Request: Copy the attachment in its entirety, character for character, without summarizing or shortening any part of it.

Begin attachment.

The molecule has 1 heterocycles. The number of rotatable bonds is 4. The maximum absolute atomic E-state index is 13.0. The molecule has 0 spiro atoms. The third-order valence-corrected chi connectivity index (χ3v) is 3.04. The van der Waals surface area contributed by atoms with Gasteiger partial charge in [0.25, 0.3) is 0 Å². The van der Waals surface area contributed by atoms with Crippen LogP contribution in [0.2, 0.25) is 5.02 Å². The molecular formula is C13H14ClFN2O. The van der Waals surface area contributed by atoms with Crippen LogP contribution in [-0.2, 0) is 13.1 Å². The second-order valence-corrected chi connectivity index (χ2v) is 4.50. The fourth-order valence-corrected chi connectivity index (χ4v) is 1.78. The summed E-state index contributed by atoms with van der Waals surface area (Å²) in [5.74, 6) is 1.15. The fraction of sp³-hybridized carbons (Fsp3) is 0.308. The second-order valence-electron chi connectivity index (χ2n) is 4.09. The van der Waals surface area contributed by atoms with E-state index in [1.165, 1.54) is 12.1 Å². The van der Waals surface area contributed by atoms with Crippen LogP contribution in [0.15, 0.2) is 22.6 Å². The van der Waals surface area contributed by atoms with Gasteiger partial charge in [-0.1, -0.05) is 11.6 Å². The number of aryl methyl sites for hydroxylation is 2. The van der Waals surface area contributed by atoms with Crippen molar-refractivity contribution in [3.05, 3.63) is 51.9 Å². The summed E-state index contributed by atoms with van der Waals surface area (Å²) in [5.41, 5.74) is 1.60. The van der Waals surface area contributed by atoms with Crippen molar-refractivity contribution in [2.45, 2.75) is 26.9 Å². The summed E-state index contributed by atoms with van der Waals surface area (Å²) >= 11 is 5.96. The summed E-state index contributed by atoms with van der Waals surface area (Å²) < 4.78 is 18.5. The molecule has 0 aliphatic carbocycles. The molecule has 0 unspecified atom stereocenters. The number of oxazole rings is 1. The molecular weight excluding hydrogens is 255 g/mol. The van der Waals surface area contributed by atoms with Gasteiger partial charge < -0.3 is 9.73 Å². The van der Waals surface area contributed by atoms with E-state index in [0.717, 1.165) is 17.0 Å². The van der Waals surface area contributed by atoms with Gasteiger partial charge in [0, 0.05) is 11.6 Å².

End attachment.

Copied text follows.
The molecule has 1 heterocycles. The number of rotatable bonds is 4. The maximum absolute atomic E-state index is 13.0. The molecule has 0 spiro atoms. The third-order valence-corrected chi connectivity index (χ3v) is 3.04. The van der Waals surface area contributed by atoms with Gasteiger partial charge in [0.25, 0.3) is 0 Å². The van der Waals surface area contributed by atoms with Crippen LogP contribution in [0.2, 0.25) is 5.02 Å². The molecular formula is C13H14ClFN2O. The van der Waals surface area contributed by atoms with Crippen LogP contribution in [-0.2, 0) is 13.1 Å². The second-order valence-corrected chi connectivity index (χ2v) is 4.50. The fourth-order valence-corrected chi connectivity index (χ4v) is 1.78. The summed E-state index contributed by atoms with van der Waals surface area (Å²) in [5.74, 6) is 1.15. The fraction of sp³-hybridized carbons (Fsp3) is 0.308. The second-order valence-electron chi connectivity index (χ2n) is 4.09. The van der Waals surface area contributed by atoms with E-state index in [1.165, 1.54) is 12.1 Å². The van der Waals surface area contributed by atoms with Crippen LogP contribution in [0.15, 0.2) is 22.6 Å². The van der Waals surface area contributed by atoms with Gasteiger partial charge in [-0.1, -0.05) is 11.6 Å². The number of aryl methyl sites for hydroxylation is 2. The van der Waals surface area contributed by atoms with Crippen molar-refractivity contribution in [3.05, 3.63) is 51.9 Å². The summed E-state index contributed by atoms with van der Waals surface area (Å²) in [5.41, 5.74) is 1.60. The van der Waals surface area contributed by atoms with Crippen molar-refractivity contribution in [2.45, 2.75) is 26.9 Å². The summed E-state index contributed by atoms with van der Waals surface area (Å²) >= 11 is 5.96. The summed E-state index contributed by atoms with van der Waals surface area (Å²) < 4.78 is 18.5. The molecule has 0 aliphatic carbocycles. The molecule has 0 unspecified atom stereocenters. The number of oxazole rings is 1. The molecular weight excluding hydrogens is 255 g/mol. The van der Waals surface area contributed by atoms with Gasteiger partial charge < -0.3 is 9.73 Å². The van der Waals surface area contributed by atoms with E-state index in [0.717, 1.165) is 17.0 Å². The van der Waals surface area contributed by atoms with Gasteiger partial charge in [0, 0.05) is 11.6 Å².